PAGE B6 – September 2010 – The GTA Construction Report
Orillia thrives with new University, sports facilities construction
ODCA encourages training in construction trades
MARK BUCKSHON – The GTA Construction Report Special Feature
Illustration of Lakehead University’s new LEED® at the Orillia campus.
Platinum Academic Building
The City of Orillia and its local construc- tion industry are looking forward to a bright future as the Simcoe County community de- velops into a significant educational and busi- ness hub. A full-scale Lakehead University campus is under construction as cultural and recre- ational facilities, including a new twin-pad sports complex, near completion. The current construction activity for the city of approxi- mately 40,000 between Lake Couchiching and Lake Simcoe, 135 km north of Toronto, is likely to fuel even more commercial and com- munity development as students and profes- sors make Orillia their home. Dan Landry, Orillia’s Manager of Eco- nomic Development, says the community has a balanced economy with a diversity of em- ployers. “We don’t have one big company which, if it goes down, the whole city goes down.”
Businesses serving the tourism industry
(the largest local employer is Casino Rama) co-exist with government and institutional services like the Ontario Provincial Police provincial headquarters, and high technology manufacturers including Kuboda, which pro- duces high pressure castings for the gas and petrochemical engineering and a General Elec- tric division, which manufactures precision aerospace engines.
Local contractors, sub-trades and suppliers, members of the Orillia and District Construc- tion Association (ODCA), say the local econ- omy suffered like the rest of Ontario last year as the recession bit into real estate and con- struction markets, but the economy has re- bounded in 2010.
Green roof installation at Lakehead University’s new Academic Building on University Avenue.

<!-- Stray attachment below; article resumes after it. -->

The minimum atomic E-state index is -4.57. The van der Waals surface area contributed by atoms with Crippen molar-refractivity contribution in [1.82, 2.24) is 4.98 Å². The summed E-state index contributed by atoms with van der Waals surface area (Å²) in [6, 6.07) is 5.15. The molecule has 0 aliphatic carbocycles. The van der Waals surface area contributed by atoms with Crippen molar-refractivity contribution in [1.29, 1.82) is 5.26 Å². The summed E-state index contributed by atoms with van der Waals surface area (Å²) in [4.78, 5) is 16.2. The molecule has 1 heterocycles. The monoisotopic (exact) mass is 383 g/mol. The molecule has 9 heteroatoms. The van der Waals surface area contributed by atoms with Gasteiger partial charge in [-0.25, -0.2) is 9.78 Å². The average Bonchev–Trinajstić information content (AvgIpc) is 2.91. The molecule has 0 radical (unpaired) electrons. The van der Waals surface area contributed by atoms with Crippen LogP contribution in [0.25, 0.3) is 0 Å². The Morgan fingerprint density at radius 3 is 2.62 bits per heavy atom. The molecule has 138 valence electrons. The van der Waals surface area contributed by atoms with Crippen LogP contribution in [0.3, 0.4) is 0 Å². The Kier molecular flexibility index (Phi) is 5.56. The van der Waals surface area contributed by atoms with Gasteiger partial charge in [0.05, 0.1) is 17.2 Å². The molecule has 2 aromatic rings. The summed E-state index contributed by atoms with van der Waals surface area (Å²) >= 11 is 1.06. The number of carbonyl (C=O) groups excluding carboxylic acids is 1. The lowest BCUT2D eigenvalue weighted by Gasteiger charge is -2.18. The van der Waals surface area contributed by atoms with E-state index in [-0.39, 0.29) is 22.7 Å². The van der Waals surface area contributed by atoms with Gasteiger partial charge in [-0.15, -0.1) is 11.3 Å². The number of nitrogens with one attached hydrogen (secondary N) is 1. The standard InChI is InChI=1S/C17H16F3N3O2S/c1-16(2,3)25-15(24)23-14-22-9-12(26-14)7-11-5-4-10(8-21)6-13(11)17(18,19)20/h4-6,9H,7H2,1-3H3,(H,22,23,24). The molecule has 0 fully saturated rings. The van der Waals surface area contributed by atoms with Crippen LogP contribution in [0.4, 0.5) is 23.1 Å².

“The University is going to bring a lot of people and infrastructure to the area,” says ODCA President Trevor Walker. While most local contractors don’t have the bonding ca- pacity and scale (or in some cases, collective bargaining agreements) to participate in multi- million dollar projects like the University and the West Orillia Sports Complex (both of which are being built by EllisDon), the indi- rect benefits of these projects will live on for years in the future, Walker said. “There’ll be need for housing, renovations, and new busi- nesses will arrive to serve the expanded popu- lation.”
Landry says construction has boomed in the past year. “Residential construction at $9.5 million in building permits is more than nine times what it was last year,” he said. He said his office is receiving inquiries from people
considering building student housing and fa- cilities associated with the Lakehead Campus – even as the university builds its own student residence.
Commercial and institutional building per- mits have also increased significantly. (Much of the increase is a recovery from the sharp de- cline in 2008-2009.)
Landry says Orillia is an ideal community to raise a family with abundant recreational fa- cilities. With the arrival of a full University campus, young people no longer need to leave the area for post-secondary education. As well, says Walker, the construction com- munity is rallying behind plans for a new High School with a program specifically focused on the construction trades. “We’re looking forward to having a school with a High Skills Majors Program,” Walker said. “We would really like to build on what has been happening at Patrick Forgarty High School and create a truly enhanced facility when the two existing high schools are closed down and merged into the new building. “With a focus on the trades, we’ll have a world-class facility for specialization and de- veloping apprentices to the next level,” he said. Walker says so far his company, R & F Construction – Disaster Kleenup, which spe- cializes in insurance restorations and repairs, has not seen any negative consequences be- cause of the introduction of the Harmonized Sales Tax. He sees a healthy future for the construction industry in the Orillia area. So does the Real Estate Investment Net- work (REIN) which has referenced Simcoe Shores (including both Orillia and Barrie) as one of the best places in Canada to invest in real estate. “People who want that small-town feel with the amenities of a major city like Toronto less than an hour and a half away have seen the benefits of Orillia and moved to the city,” the report says. “We’re really growing as an education cen- tre,” Landry told the Orillia Packet and Times. “There’s a real demand for student housing and investors see that.”
Landry says Orillia is continuing to im- prove its facilities. “We’ve got some major re- development going on with the waterfront parks and recreation” he said. “With the Uni- versity and its new state-of-the-art library, recreational facilities up to standard, and the huge expansion of the regional hospital, the community’s table is set for further growth.” “Every single community promotes ‘qual- ity of life’,” he said. “We can show it.”
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